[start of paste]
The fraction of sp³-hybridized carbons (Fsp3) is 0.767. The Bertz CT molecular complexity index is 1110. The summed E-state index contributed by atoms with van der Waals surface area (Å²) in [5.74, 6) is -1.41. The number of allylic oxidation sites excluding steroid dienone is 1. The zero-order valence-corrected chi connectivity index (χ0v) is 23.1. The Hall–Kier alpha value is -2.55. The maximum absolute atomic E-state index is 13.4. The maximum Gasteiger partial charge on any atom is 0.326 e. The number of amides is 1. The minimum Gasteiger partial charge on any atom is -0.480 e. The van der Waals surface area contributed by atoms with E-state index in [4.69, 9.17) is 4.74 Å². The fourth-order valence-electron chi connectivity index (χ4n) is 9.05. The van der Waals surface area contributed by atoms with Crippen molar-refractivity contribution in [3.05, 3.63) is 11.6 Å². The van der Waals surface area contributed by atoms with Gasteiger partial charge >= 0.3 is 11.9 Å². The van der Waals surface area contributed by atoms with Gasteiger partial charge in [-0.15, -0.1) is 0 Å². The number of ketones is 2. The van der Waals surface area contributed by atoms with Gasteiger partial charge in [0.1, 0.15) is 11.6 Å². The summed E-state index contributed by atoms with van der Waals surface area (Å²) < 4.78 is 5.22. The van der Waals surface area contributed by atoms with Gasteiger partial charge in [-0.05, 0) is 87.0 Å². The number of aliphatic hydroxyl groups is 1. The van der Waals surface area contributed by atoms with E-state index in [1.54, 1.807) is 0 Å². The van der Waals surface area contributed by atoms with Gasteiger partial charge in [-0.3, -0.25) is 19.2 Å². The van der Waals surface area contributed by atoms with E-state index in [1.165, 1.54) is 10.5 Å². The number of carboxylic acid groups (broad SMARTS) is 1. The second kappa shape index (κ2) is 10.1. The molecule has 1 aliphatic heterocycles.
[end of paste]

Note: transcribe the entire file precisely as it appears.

The fraction of sp³-hybridized carbons (Fsp3) is 0.767. The Bertz CT molecular complexity index is 1110. The summed E-state index contributed by atoms with van der Waals surface area (Å²) in [5.74, 6) is -1.41. The number of allylic oxidation sites excluding steroid dienone is 1. The zero-order valence-corrected chi connectivity index (χ0v) is 23.1. The Hall–Kier alpha value is -2.55. The maximum absolute atomic E-state index is 13.4. The maximum Gasteiger partial charge on any atom is 0.326 e. The number of amides is 1. The minimum Gasteiger partial charge on any atom is -0.480 e. The van der Waals surface area contributed by atoms with E-state index in [4.69, 9.17) is 4.74 Å². The fourth-order valence-electron chi connectivity index (χ4n) is 9.05. The van der Waals surface area contributed by atoms with Crippen molar-refractivity contribution in [3.05, 3.63) is 11.6 Å². The van der Waals surface area contributed by atoms with Gasteiger partial charge >= 0.3 is 11.9 Å². The van der Waals surface area contributed by atoms with Gasteiger partial charge in [-0.15, -0.1) is 0 Å². The number of ketones is 2. The van der Waals surface area contributed by atoms with Gasteiger partial charge in [0.1, 0.15) is 11.6 Å². The summed E-state index contributed by atoms with van der Waals surface area (Å²) < 4.78 is 5.22. The van der Waals surface area contributed by atoms with Gasteiger partial charge in [-0.05, 0) is 87.0 Å². The number of aliphatic hydroxyl groups is 1. The van der Waals surface area contributed by atoms with E-state index in [1.54, 1.807) is 0 Å². The van der Waals surface area contributed by atoms with Gasteiger partial charge in [-0.3, -0.25) is 19.2 Å². The van der Waals surface area contributed by atoms with E-state index in [1.165, 1.54) is 10.5 Å². The number of carboxylic acid groups (broad SMARTS) is 1. The second kappa shape index (κ2) is 10.1. The molecule has 1 aliphatic heterocycles.